1. This docket is opened in order to solicit comments from stakeholders on changes that the Commission could make to reconciliation riders in order to better ensure that costs and associated revenues are: (1) appropriately matched; and (2) assigned to appropriate customer classes; and (3) that default service costs are recovered expeditiously and accurately. Said comments should also include a response to the question of whether a stakeholder meeting should be convened.
2. This order be served on all jurisdictional electric distribution companies (EDCs), the Energy Association of Pennsylvania, the Office of Consumer Advocate, the Office of Small Business Advocate, and the Bureau of Investigation and Enforcement.
3. A copy of this order be emailed to all entities on the CHARGE email distribution list.
4. Notice of this order be posted on the Commission's website and published in the Pennsylvania Bulletin.
5. Comments be filed within 20 days of the date of publication in the Pennsylvania Bulletin.
6. Reply comments be filed 15 days after comments are due.
7. The Law Bureau prepare a recommendation to the Commission within 45 days of receipt of the reply comments.
[Pa.B. Doc. No. 12-1665. Filed for public inspection August 24, 2012, 9:00 a.m.]
1 An E-factor is a surcharge to an existing reconcilable rate to recover differences between the revenues collected for a specified cost category and the actual costs incurred. 66 Pa. C.S. § 1307.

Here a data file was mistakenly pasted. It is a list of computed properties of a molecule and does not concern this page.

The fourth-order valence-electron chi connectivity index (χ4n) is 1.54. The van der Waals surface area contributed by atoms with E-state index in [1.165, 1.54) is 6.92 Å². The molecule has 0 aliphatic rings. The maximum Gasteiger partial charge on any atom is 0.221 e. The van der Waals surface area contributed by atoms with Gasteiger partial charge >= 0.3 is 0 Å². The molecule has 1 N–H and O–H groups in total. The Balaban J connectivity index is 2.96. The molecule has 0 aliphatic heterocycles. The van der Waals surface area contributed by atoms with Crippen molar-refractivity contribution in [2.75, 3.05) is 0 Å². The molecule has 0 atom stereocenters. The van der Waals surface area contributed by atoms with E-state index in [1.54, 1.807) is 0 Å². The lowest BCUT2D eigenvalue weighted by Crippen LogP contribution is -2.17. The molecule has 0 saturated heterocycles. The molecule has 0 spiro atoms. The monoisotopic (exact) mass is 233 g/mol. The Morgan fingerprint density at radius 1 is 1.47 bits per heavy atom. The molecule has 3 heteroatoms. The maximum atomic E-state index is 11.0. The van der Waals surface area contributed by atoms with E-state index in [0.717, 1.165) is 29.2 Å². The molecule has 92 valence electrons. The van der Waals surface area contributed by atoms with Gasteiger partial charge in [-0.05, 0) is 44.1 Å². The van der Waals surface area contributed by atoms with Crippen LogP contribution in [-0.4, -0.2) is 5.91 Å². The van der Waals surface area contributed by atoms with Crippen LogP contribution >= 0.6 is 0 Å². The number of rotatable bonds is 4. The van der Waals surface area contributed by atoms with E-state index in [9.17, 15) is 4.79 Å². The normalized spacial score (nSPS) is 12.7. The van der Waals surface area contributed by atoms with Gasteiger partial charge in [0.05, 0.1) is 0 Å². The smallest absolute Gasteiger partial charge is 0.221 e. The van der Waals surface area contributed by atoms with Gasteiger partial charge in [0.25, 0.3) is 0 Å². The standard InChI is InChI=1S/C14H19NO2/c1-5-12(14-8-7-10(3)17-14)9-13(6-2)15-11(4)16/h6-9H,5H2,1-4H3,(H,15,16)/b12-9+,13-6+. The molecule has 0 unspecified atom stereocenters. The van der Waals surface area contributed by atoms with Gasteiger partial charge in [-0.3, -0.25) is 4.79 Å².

2 See, e.g., Petition of PPL for Approval to Implement a Reconciliation Rider for Default Supply Service, P-2011-2256365 (July 19, 2012); PPL Proposed GSC-1 For June 1, 2011, Through August 31, 2011, M-2011-2243137 (July 19, 2012), and Lloyd v. PPL, C-2011-2245906.
3 ''Unbilled Revenues'' is a term used in the industry to designate revenues earned from providing utility service during a calendar month, but for which the full cost of service provided has not been billed during the calendar month due to billing cycles that do not coincide with a calendar month. The ''unbilled revenues'' of one month will become the ''billed revenues'' of the next month as part of the next billing cycle. ''Unbilled revenues'' does not mean that the revenues were not billed prior to submission of a reconciliation filing.
4 The Commission believes that discussion of this issue will complement reconciliation filings in EDC default service proceedings filed in compliance with the final Commission Order in Investigation of PA's Retail Electricity Market: Recommendations Regarding Upcoming Default Service Plans, Docket No. I-2011-2237952 (Dec. 16, 2011) (statewide investigation of PA's retail electricity market). See also http://www.puc.state.pa.us/electric/electric_CompetitiveMarketOversight.aspx.
5 The Committee Handling Activities for Retail Growth in Electricity Working Group is comprised of Office of Competitive Market Oversight (OCMO) representatives, electric generation suppliers (EGSs), default service providers (DSPs), and consumers. It was formed to informally resolve issues that arise in the retail electric market. See http://www.puc.state.pa.us/electric/electric_CompetitiveMarketOversight.aspx.